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Is your manufacturing sourcing strategy eroding your competitiveness?

Why inefficient manufacturing and testing of chips is costing fabless companies millions of dollars

Overview

The semiconductor industry today faces a monumental challenge: putting the brakes on a ballooning cost structure that is making many fabless companies uncompetitive. According to Accenture Strategy analysis, as much as 80 percent of a fabless company’s revenue is eaten up by the cost of goods sold (COGS)—and the situation is only getting worse. In 2014, top fabless companies spent nearly $33 billion on COGS. That’s up a startling 65 percent from 2010, and it’s caught the attention of investors who increasingly are calling on companies to take action.

DOWNLOAD FABLESS SEMICONDUCTOR COMPANIES: IS YOUR MANUFACTURING SOURCING STRATEGY ERODING COMPETITIVENESS? [PDF]

Key Findings

COGS at fabless companies have skyrocketed in recent years for several reasons:

  • Most companies focus on one manufacturing sourcing strategy and optimize it to become highly efficient, but that compromises their flexibility to make necessary operational changes to control expenses.

  • Too many companies default to the Known Good Die model, and pay the associated management fees, because it’s convenient—but that unnecessarily adds 2 percent to 4 percent to their cost structure.

  • Many fabless companies aren’t deploying the optimal strategy for their business because they use the wrong criteria to determine which sourcing strategy to adopt.

In short, fabless companies are squandering millions of dollars and eroding margins because of inefficient manufacturing and testing of chips—and that must change for companies to restore competitiveness and profitable growth.

Recommendations

Fabless companies should embrace a hybrid, flexible approach to manufacturing sourcing. This enables them to switch between Known Good Die and Wafer Buy strategies when business conditions require to maximize each strategy’s strengths and positive impact on profitability. Three actions are critical to generating the greatest benefit from such an approach:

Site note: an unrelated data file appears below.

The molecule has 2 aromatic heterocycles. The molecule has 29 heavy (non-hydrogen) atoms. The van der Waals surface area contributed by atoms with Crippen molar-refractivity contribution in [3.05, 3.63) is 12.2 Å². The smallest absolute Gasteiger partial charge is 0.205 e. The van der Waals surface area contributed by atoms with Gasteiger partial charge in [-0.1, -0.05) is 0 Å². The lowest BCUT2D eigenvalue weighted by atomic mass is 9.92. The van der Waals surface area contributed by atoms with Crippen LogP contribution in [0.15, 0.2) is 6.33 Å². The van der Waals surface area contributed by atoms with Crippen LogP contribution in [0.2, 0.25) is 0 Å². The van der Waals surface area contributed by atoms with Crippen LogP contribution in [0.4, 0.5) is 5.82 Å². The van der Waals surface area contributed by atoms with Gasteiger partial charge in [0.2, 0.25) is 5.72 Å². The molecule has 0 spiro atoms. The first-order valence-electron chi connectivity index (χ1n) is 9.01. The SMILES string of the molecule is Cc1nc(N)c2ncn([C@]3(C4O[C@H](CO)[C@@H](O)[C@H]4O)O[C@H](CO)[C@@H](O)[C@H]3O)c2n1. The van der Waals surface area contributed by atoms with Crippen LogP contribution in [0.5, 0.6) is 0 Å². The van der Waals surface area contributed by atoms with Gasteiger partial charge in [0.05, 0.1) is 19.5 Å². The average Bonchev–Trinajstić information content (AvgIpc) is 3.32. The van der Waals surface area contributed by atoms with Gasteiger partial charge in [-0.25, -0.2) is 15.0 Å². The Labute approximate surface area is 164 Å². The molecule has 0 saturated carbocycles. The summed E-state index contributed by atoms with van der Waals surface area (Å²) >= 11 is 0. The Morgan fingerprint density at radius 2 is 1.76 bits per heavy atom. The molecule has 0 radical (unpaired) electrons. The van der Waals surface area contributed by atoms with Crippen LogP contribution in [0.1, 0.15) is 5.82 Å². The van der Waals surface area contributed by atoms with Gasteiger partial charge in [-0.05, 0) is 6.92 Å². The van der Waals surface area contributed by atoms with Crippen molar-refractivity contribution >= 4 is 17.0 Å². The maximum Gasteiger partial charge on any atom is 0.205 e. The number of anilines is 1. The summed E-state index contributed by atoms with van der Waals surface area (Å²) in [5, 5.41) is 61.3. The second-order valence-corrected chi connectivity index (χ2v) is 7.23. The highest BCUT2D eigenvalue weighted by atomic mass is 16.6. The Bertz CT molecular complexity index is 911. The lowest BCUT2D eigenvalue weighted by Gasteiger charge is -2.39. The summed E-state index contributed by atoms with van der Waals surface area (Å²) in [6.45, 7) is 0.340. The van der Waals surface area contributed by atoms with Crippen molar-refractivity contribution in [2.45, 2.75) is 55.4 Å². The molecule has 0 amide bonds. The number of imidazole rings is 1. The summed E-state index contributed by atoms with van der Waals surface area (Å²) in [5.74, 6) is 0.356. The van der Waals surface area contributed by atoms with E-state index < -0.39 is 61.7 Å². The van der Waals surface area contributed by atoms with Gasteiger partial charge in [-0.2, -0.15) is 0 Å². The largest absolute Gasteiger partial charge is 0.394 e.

• Implement the business processes and systems capabilities needed to support each manufacturing sourcing strategy

  • Use a product’s technology and position in the product lifecycle to determine which strategy to use when

  • Monitor the performance of each strategy to ensure the company attains its desired cost and product delivery targets


Authors

Syed Alam 

Syed Alam
Managing Director – Accenture Strategy, Communications, Media & Technology

Syed advises companies in the Communications, Electronics, High Tech and Semiconductor industries on the development and deployment of growth and transformation strategies. With more than a decade of consulting experience, he specializes in business and operational strategy development, mergers and acquisitions, international expansion, supply chain management, fixed asset management and organizational change management. Syed is based in Austin, Texas.

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James Wildenburg

James Wildenburg

Managing Director – Accenture Strategy, Communications, Media & Technology

James helps Communications, Media and Technology companies around the world develop and execute transformation initiatives that enable them to respond to changing customer demands and market opportunities. He focuses on the areas of customer care, operations, mergers and acquisitions, digital disruption and business strategy, and is a prolific author on topics related to supply chain and organizational performance. James is based in Atlanta.


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